Happy Wednesday! The government shutdown clock is at 26 days.

Welcome to Overnight Energy, The Hill's roundup of the latest energy and environment news.

Please send tips and comments to Timothy Cama, tcama@thehill.com, and Miranda Green, mgreen@thehill.com. Follow us on Twitter: @Timothy_Cama, @mirandacgreen, @thehill.

CLICK HERE to subscribe to our newsletter.

 

DEMS TELL INTERIOR TO STOP OFFSHORE DRILLING WORK DURING SHUTDOWN: Top House Democrats are asking the Trump administration to reverse its decision to bring dozens of furloughed employees back to open more areas for offshore oil and natural gas drilling.

House Natural Resources Committee Chairman Raul Grijalva (D-Ariz.) joined House Appropriations Committee subpanel on Interior Chairwoman Betty McCollumBetty Louise McCollumLawmakers stunned by national park shutdown funding reversal Overnight Energy: GOP pushes back on climate | 2018 was fourth hottest year on record | Park Service reverses on using fees Park Service backtracks, won’t use entrance fees to pay for shutdown operations MORE (D-Minn.) and Rep. Alan LowenthalAlan Stuart LowenthalOvernight Energy: Court rules for Trump in environmental case over border wall | House bill would stop Alaska refuge drilling | Ads target Dems over Green New Deal Lawmakers introduce bill to ban drilling in Alaska wildlife refuge Overnight Energy: Wheeler weathers climate criticism at confirmation hearing | Dems want Interior to stop drilling work during shutdown | 2018 was hottest year for oceans MORE (D-Calif.) in slamming the decision by the Interior Department's Bureau of Ocean Energy Management.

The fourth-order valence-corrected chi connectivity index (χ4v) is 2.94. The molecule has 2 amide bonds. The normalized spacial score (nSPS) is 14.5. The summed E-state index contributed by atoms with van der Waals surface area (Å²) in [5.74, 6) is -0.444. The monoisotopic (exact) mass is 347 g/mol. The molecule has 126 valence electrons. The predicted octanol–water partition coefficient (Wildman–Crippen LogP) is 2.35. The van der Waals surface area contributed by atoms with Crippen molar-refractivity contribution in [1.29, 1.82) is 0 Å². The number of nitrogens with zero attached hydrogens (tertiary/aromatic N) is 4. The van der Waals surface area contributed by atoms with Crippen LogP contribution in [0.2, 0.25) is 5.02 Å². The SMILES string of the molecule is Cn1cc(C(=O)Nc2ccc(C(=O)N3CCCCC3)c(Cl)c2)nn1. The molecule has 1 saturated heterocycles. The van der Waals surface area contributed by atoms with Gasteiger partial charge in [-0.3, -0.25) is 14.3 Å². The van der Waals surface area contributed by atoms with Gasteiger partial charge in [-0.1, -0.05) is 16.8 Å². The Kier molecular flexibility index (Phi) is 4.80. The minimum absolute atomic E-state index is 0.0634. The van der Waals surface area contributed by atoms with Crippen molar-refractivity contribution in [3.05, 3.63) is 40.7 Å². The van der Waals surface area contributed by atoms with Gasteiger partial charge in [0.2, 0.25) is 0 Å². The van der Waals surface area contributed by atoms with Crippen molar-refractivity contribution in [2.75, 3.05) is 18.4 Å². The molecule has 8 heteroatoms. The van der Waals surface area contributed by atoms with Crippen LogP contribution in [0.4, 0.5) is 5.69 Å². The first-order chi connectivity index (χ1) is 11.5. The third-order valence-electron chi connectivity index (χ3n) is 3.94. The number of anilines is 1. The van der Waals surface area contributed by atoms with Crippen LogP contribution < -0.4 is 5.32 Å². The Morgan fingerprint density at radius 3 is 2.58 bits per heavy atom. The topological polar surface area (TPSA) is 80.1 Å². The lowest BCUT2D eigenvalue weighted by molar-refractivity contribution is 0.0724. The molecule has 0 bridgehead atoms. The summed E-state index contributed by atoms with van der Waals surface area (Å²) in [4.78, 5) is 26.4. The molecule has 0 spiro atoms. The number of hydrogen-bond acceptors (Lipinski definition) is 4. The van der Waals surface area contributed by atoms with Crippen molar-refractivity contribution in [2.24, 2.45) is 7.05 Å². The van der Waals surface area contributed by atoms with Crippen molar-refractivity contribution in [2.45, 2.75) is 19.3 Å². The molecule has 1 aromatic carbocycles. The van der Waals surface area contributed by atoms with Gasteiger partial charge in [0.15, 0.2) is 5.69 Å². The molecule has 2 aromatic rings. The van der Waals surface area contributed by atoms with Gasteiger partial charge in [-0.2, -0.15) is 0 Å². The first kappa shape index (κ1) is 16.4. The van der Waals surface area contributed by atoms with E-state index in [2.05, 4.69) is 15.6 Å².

"This is an outrageous step, and the justifications provided in the BOEM contingency plan -- that the employees are needed 'to comply with the Administration's America First energy strategy,' and that 'failure to hold these [offshore] sales would have a great negative impact on the Treasury and negatively impact investment in the U.S. Offshore Gulf of Mexico' -- are farcical and make it clear that the administration cares only about the impacts on its favorite industry and not about workers, their families, and ordinary Americans," the Democrats wrote Wednesday to acting Interior Secretary David Bernhardt.

They asked Bernhardt to "reverse the actions immediately," or give them a detailed briefing on how it complies with the law.

Read more on the controversy here.

 

OCEANS SAW RECORD WARM YEAR: Ocean temperatures in 2018 were the highest ever recorded, according to figures released Wednesday by a group of international scientists.